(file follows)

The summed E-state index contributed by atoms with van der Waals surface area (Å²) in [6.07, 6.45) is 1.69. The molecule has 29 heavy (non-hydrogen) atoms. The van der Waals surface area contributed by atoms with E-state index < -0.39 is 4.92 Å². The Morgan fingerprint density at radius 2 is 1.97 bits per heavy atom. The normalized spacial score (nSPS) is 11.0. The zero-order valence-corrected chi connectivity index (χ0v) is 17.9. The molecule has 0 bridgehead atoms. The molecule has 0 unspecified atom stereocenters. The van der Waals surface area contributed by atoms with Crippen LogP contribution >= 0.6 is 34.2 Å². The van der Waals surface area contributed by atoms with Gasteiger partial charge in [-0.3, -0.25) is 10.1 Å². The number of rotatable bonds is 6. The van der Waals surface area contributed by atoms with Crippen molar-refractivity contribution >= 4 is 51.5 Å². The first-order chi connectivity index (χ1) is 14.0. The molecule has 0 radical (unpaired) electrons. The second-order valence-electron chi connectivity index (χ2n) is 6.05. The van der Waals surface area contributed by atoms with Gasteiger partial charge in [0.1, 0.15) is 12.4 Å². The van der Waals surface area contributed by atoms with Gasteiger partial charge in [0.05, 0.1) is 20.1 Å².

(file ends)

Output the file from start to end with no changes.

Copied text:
The summed E-state index contributed by atoms with van der Waals surface area (Å²) in [6.07, 6.45) is 1.69. The molecule has 29 heavy (non-hydrogen) atoms. The van der Waals surface area contributed by atoms with E-state index < -0.39 is 4.92 Å². The Morgan fingerprint density at radius 2 is 1.97 bits per heavy atom. The normalized spacial score (nSPS) is 11.0. The zero-order valence-corrected chi connectivity index (χ0v) is 17.9. The molecule has 0 bridgehead atoms. The molecule has 0 unspecified atom stereocenters. The van der Waals surface area contributed by atoms with Crippen LogP contribution >= 0.6 is 34.2 Å². The van der Waals surface area contributed by atoms with Gasteiger partial charge in [-0.3, -0.25) is 10.1 Å². The number of rotatable bonds is 6. The van der Waals surface area contributed by atoms with Crippen molar-refractivity contribution >= 4 is 51.5 Å². The first-order chi connectivity index (χ1) is 14.0. The molecule has 0 radical (unpaired) electrons. The second-order valence-electron chi connectivity index (χ2n) is 6.05. The van der Waals surface area contributed by atoms with Gasteiger partial charge in [0.1, 0.15) is 12.4 Å². The van der Waals surface area contributed by atoms with Gasteiger partial charge in [0.05, 0.1) is 20.1 Å².